Author(s): Harvey JA
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Abstract The present paper reports on the results obtained in a rabbit model of prenatal cocaine exposure that mimics the pharmacokinetics of crack cocaine in humans, and relates these findings to studies in other species including humans. A general finding is that prenatal exposure to cocaine during neurogenesis produces dysfunctions in signal transduction via the dopamine D(1) receptor and alterations in cortical neuronal development leading to permanent morphological abnormalities in frontocingulate cortex and other brain structures. Differences in the precise effects obtained appear to be due to the dose, route and time of cocaine administration. Related to these effects of in utero cocaine exposure, animals demonstrate permanent deficits in cognitive processes related to attentional focus that have been correlated with impairment of stimulus processing in the anterior cingulate cortex. The long-term cognitive deficits observed in various species are in agreement with recent reports indicating that persistent attentional and other cognitive deficits are evident in cocaine-exposed children as they grow older and are challenged to master more complex cognitive tasks.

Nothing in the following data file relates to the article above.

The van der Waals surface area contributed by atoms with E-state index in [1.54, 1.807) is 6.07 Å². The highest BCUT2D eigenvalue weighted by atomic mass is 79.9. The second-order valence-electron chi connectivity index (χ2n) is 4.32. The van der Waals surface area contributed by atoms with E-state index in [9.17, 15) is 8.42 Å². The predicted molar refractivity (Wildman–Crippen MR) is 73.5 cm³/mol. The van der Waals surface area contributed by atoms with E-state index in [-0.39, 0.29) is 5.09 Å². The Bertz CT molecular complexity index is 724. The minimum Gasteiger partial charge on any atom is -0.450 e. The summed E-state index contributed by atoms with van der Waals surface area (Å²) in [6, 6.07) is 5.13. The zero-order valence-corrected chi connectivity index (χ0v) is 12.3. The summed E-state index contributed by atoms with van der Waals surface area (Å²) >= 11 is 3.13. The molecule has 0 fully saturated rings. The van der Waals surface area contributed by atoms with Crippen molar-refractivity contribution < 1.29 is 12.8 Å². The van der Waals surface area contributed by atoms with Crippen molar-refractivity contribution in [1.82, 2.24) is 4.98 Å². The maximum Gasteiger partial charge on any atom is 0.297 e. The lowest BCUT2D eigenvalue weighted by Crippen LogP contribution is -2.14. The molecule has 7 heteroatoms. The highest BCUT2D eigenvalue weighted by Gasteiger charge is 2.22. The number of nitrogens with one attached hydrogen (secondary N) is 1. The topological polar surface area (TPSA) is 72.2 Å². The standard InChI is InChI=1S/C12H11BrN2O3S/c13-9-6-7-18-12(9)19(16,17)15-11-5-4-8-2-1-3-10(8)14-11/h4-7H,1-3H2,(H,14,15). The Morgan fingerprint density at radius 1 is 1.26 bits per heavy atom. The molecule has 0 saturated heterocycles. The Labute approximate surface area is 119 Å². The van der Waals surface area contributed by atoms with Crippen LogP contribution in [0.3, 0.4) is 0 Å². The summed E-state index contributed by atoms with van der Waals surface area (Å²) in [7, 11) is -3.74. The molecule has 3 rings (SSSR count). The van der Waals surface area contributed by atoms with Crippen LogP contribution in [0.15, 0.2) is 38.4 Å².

This article was published in Neurosci Biobehav Rev
and referenced in Pharmaceutica Analytica Acta